I’ve always loved the song, “Life is a Highway” by Rascall Flats. Last night, as my husband and I were driving home from my parents’ house, I began to think about how writing a novel (or a short story) is like driving on a highway at night. You can see a little bit ahead of you, enough to get to the bend in the road, and follow it down a stretch, but you hit a bunch of turns you didn’t quite see coming.
You also know where you’re going. Even if it’s somewhere you’ve never been. Sometimes, you end up being surprised by how long it takes to get there or the way it looks. Maybe you go somewhere else, try something different. Maybe you get home and your house has been broken into. Nothing is a guarantee.
I think that when we write, it’s often a very immediate thing. We see the details that are happening to our character as they happen, quickly, and then they’re gone. We don’t really know what’s going on after that because we can only see a little ahead or what’s going on around them, because it’s not important to the story. Sometimes it is and we just don’t realize it yet.
Even people who outline (plan their trips) can’t account altogether for unexpected turns or construction or detours or accidents. Or the GPS breaking and having to find a different route or talk to a stranger. Sometimes, something we thought might be unimportant ends up taking several pages. And then, in revision, we learn that it was a defining moment in our character’s life.
When we’re speeding past things on the highway in the middle of the night, we can miss a lot of detail. It’s nice that sooner or later, you go back the other direction. In a different time of day, you might see something you missed before. Or, there might be a different detour, something that keeps the characters apart, just a little while longer, something that heightens the mystery or finally makes us realize what we were missing in the story.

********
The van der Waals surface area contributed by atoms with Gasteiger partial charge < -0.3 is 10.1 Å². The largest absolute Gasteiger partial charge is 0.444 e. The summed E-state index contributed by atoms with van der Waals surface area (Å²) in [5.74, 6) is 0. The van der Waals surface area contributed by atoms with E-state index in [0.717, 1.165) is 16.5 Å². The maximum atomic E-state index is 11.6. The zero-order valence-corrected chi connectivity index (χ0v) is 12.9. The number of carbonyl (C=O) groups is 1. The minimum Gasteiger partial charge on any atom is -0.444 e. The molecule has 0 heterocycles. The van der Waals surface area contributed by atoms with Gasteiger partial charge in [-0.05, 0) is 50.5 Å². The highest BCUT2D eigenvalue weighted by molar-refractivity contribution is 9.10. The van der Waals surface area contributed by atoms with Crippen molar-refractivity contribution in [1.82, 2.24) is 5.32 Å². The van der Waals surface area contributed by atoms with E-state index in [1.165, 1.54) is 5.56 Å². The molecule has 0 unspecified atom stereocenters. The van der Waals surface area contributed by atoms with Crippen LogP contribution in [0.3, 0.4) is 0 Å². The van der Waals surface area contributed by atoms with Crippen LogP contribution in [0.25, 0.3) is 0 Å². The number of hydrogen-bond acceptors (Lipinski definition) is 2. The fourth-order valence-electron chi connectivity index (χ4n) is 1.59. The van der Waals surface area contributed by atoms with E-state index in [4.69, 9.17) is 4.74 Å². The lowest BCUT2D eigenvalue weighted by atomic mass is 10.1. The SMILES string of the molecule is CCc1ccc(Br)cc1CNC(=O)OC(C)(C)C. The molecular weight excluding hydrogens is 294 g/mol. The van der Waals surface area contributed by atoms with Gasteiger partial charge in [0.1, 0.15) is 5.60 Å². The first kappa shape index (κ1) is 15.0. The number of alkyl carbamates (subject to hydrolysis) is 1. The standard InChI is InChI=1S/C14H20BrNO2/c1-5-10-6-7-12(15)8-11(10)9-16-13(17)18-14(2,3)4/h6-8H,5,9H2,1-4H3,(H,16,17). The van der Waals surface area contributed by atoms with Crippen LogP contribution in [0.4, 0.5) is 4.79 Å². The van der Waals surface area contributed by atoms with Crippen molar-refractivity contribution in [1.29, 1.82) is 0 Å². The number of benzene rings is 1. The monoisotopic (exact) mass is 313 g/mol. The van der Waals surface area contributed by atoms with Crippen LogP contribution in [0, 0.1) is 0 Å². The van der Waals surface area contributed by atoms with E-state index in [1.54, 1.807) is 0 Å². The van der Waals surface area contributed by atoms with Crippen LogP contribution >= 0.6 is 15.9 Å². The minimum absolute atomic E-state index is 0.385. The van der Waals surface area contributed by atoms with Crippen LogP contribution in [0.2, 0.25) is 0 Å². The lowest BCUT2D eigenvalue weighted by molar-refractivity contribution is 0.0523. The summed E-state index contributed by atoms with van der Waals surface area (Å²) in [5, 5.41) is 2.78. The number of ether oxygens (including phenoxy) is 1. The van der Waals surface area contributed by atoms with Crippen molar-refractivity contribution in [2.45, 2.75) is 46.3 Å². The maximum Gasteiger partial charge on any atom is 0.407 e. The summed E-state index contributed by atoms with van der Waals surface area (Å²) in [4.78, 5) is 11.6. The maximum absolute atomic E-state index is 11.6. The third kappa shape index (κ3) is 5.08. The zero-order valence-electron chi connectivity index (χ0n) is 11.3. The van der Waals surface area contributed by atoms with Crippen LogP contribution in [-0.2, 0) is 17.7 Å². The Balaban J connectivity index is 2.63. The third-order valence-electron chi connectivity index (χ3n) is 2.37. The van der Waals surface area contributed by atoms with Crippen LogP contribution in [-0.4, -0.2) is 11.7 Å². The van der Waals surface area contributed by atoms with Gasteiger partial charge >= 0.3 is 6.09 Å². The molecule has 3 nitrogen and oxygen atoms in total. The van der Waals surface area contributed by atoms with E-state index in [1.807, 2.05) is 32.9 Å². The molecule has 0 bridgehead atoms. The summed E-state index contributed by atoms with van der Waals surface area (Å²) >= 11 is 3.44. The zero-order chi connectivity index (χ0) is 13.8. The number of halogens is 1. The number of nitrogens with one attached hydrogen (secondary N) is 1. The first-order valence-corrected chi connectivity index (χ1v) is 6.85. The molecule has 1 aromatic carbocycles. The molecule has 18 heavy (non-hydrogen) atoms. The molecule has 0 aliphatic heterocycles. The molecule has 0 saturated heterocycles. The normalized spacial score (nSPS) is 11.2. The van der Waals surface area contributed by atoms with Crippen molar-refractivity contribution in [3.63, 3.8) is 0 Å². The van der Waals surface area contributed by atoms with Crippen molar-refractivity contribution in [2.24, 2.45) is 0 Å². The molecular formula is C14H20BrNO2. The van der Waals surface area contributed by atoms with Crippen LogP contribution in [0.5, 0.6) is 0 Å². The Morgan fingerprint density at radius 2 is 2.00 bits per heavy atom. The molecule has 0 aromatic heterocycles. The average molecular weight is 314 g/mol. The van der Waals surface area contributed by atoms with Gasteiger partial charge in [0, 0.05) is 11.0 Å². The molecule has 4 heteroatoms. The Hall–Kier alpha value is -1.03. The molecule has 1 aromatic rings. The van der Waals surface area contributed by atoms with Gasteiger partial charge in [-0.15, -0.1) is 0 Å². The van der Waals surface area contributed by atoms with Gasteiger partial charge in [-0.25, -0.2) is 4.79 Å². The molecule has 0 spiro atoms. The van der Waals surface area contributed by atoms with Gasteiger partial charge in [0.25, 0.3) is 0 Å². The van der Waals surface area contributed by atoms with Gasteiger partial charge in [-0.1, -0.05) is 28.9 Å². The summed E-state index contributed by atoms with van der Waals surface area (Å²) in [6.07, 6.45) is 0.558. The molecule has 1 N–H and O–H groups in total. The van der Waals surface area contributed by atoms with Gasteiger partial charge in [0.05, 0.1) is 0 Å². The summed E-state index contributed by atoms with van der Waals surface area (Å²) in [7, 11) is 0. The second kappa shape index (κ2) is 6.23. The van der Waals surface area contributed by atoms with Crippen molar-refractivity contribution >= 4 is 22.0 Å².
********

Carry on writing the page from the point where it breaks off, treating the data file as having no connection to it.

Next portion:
How Do We Get the Most Out of the Writing Highway?
- Think about what is keeping your character from accomplishing his or her goals. Did nothing stop them? Is it too easy? Do you need another detour? It’s so very important to keep your characters working towards their goals until the end. If it’s too easy, the story isn’t as intriguing.
- Maybe you put so many obstacles in front of your character that he or she is broken down on the side of the road with four flat tires. Don’t remove the obstacles. What they really need is someone to come along and give them a helping hand. I think the best characters, the strongest ones, don’t make the journey on their own. For example:
- Harry Potter had Hermione and Ron
- Katniss Evergreen had Rue, Peeta and Haymitch and, indirectly, her sister
- Dorothy Gale had the Scarecrow, the Tin Man and the Cowardly Lion
- Sometimes, the people who should be there to help you are the ones hindering you. In the book “Sarah’s Key”, the main character’s husband was unsupportive and, frankly, awful. (Sorry if you haven’t read it.)
- Let the road take you. Sometimes, whether you’re outlining or writing, it can be important to follow a spark that lights because of something else that happened. Follow it – you never know where it will lead. You might take it out later, but maybe it’s something you can use for another book or story. Maybe it’s something that will make your story better.
- Write during turmoil. When you’re sad and lonely and convinced that nothing is going to get better, write. Many authors feel that they’ve done their best writing when they’re working through something or struggling. Your characters will have genuine sadness that tears them apart.
- Revise. Go back. See where your characters came from, what they went through and evaluate their journey. Was it too straight? Did they have enough opportunity to grow? Do they rely too much on someone and need to make it on their own for awhile?